Say hello to Maxell-branded hard drives
Are you sitting comfortably?
Hitachi Maxell is turning itself into an external hard drive supplier with a GEN branded line of products.
Maxell is best known for supplying batteries and storage media. It's now extending its brand to cover USB-connected hard drives for the SOHO and consumer markets. The loss-making Maxell company was a partially-owned subsidiary of Hitachi, but Hitachi is buying out the other shareholders in preparation, it is thought, for selling off the company. This will be part of a general restructuring effort to turn Hitachi back into a profit-making enterprise after continuing major losses.
There are three product lines in the GEN brand, all of which come in a matte black enclosure. The main GEN brand has five drive products; 2.5-inch ones with 250, 320 and 500GB capacities, and 3.5-inch drives with 1TB and 1.5TB capacities. As Hitachi's hard drive drive subsidiary Hitachi GST does not make 1.5TB drives, this indicates that that product at least is a Seagate one. The other products could be Hitachi GST products but Maxell isn't saying.
Hitachi GST has its own line of branded external drives which will now compete with Maxell's GEN products.
The MyGEN products use the same GEN drives, but with added protection facilities. Maxell backup software automatically backs up data and, when connected to the host, will continually make a copy whenever additions or changes are made to files. Users can supposedly retrieve data to its original location with a button click and can also encrypt backed up data. A third option is to backup data to a cloud facility for an additional charge.
There is also a line of MyGEN flash drives with 2, 4 and 8GB capacities and custom backup software for music, photos and general data.
The GENPro line uses the same drives again, except with a substitution of a 2TB model for the 1.5TB one, and comes with backup software from Rebit.
Rebit says its SaveMe software provides automatic and continuous backup of a PC's internal hard drive and "starts working the minute it is installed, keeping PCs continuously protected." Users don't have to configure the software, set up schedules or start backups with a button click. They can recover individual files, folders or a complete system if need be.
Instead of taking over an entire external drive completely, the software backups data to a partition leaving other disk space available for users to store other stuff, such as music, movies, podcasts and other data. This could be odd as it means that some files will be stored twice, once as native files and once as part of the automatically backed-up data set. Rebit says its SmartSave technology: "uniquely grows and shrinks the amount of historical data," so as not to have the users' own data on the drive moved off. That means that older data is simply deleted, pretty much as Apple's Mac OS X Time Machine does when its disk is full.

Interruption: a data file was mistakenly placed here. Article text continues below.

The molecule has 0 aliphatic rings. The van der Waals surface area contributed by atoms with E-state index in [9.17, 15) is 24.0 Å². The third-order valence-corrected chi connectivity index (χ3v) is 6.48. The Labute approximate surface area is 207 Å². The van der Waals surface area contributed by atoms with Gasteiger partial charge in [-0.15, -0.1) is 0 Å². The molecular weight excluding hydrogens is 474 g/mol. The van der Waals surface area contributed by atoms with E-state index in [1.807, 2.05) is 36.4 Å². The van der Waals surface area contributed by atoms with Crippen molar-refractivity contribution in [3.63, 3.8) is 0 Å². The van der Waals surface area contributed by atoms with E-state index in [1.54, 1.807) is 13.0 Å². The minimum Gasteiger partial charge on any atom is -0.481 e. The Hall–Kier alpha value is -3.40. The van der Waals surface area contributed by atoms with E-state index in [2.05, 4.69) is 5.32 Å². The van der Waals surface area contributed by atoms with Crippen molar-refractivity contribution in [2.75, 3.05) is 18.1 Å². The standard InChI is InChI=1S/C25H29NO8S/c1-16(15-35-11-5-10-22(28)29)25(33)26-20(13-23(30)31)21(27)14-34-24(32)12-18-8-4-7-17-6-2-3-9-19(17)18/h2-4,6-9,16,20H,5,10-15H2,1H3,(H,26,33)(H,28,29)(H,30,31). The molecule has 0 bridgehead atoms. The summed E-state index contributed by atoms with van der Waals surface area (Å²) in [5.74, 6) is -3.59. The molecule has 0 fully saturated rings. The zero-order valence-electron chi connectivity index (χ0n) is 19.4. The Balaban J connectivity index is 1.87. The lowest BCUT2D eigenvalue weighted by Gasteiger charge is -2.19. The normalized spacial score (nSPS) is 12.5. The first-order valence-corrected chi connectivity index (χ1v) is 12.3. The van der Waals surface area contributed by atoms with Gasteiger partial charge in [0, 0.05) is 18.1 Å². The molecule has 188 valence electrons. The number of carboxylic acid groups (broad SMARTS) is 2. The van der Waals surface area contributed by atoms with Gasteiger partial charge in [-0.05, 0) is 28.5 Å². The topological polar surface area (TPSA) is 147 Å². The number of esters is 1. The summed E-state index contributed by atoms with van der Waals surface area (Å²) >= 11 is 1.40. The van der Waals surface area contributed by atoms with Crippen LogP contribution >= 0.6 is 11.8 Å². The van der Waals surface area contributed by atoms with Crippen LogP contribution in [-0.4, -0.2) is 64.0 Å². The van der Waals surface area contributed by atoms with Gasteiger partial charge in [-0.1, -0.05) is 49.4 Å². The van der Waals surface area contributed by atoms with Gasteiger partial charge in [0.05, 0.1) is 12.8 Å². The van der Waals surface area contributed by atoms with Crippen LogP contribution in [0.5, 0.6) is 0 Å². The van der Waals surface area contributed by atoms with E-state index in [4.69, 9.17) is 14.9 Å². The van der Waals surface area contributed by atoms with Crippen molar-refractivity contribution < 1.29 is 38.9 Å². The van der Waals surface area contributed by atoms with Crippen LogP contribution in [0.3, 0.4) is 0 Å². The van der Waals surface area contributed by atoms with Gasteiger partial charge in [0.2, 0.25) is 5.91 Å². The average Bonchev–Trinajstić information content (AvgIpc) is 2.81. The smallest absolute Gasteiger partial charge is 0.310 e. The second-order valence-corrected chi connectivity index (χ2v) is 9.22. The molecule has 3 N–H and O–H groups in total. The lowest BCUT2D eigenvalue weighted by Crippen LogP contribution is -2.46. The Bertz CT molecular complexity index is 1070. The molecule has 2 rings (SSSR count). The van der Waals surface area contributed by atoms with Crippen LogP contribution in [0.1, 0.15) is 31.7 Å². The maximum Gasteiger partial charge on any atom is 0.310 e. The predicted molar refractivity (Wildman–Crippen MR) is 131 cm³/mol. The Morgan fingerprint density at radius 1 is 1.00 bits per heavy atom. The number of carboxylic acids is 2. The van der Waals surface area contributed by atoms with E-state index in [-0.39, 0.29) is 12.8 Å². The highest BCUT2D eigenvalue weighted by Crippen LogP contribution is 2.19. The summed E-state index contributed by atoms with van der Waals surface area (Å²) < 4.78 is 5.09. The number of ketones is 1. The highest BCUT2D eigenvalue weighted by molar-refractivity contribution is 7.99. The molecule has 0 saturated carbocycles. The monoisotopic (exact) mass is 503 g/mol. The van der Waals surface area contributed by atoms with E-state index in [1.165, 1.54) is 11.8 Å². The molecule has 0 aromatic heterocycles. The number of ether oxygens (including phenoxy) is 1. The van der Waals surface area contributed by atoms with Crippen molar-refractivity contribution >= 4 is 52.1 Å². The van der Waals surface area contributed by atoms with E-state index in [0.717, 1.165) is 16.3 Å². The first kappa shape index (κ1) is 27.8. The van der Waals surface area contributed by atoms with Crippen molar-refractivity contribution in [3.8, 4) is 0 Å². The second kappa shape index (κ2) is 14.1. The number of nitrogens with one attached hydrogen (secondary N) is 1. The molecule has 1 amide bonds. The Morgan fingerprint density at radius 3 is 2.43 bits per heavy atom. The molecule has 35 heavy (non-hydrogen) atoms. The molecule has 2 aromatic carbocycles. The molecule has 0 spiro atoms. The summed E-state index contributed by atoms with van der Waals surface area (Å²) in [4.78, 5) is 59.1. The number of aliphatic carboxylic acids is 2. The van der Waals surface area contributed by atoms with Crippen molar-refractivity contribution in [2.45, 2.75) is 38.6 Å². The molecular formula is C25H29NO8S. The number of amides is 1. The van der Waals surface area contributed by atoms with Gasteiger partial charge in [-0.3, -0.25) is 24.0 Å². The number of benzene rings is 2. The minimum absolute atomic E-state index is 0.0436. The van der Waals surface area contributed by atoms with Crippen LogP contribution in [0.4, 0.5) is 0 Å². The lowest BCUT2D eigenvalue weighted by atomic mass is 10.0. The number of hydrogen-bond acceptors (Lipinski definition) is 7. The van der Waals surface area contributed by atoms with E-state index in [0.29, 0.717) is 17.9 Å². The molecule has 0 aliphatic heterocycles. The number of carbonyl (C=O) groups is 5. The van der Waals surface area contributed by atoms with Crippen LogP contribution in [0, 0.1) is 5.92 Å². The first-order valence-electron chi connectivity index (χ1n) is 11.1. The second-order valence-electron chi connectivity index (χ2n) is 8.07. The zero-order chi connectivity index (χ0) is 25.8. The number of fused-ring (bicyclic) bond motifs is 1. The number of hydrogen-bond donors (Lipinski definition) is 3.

The Rebit software can backup a maximum of six PCs and supports Windows XP, Vista and 7. Rebit offers a SaveMe Express version for single PC Backup but this doesn't include the SmartSave technology. It OEMs its own external drive products using Seagate hard drives, possibly suggesting that Maxell is using Seagate too.
GEN-branded products in general are compatible with Windows versions later than 2000 and said to be Windows 7-ready. Mac OS X is also supported. Maxell issued no pricing or availability information. Rebit software can be obtained separately from Rebit and its channel. ®
Wasn't the skeleton used in adverts for Scotch video tapes, rather than Maxell?
it's a shame really
Their videos were alright, and in the early days (welll.... I mean early 2000s anyway) their CDRs were about the most reliable I could find.
Unfortunately at some point some bean counter decided to go for a cheaper wholesale supplier and they all become crap :( ..... and giving them a second chance recently, their DVDRs turned out to be a pile of rubbish too. Some didn't even burn successfully and about 70% proved to have errors in post-burn tests that meant I either had to re-burn some files or bin the entire disk. I tried all speeds from 4 thru 16x after first noticing, too, and in a couple of usually reliable drives.
I can agree with the audio tapes too - I think a bright orange Maxell that a friend gave me in school is about the worst cassette in my collection, even when I tried to re-record the contents after liking the muffed versions enough to buy the CDs... and this collection includes copies of Monty Python LPs that my dad made on cheap-as-chips secondhand tapes in the late 70s.
Let's hope that the Hitachi side of the business shows through more in the disks than the Maxell one.
I've had lots of Hitachi hard drives
And have had a 100% failure rate (for the IBM versions of the drives, too.) Its any wonder they're losing money. I won't buy another one.
Run for the hills
I used to use Maxell DVD-Rs until I had 40 disks out of a 50 cake tin faulty. Never again!
Possibly the new IBM Deathstar?!?
Are they still in Telford
I fixed their phone system a few years ago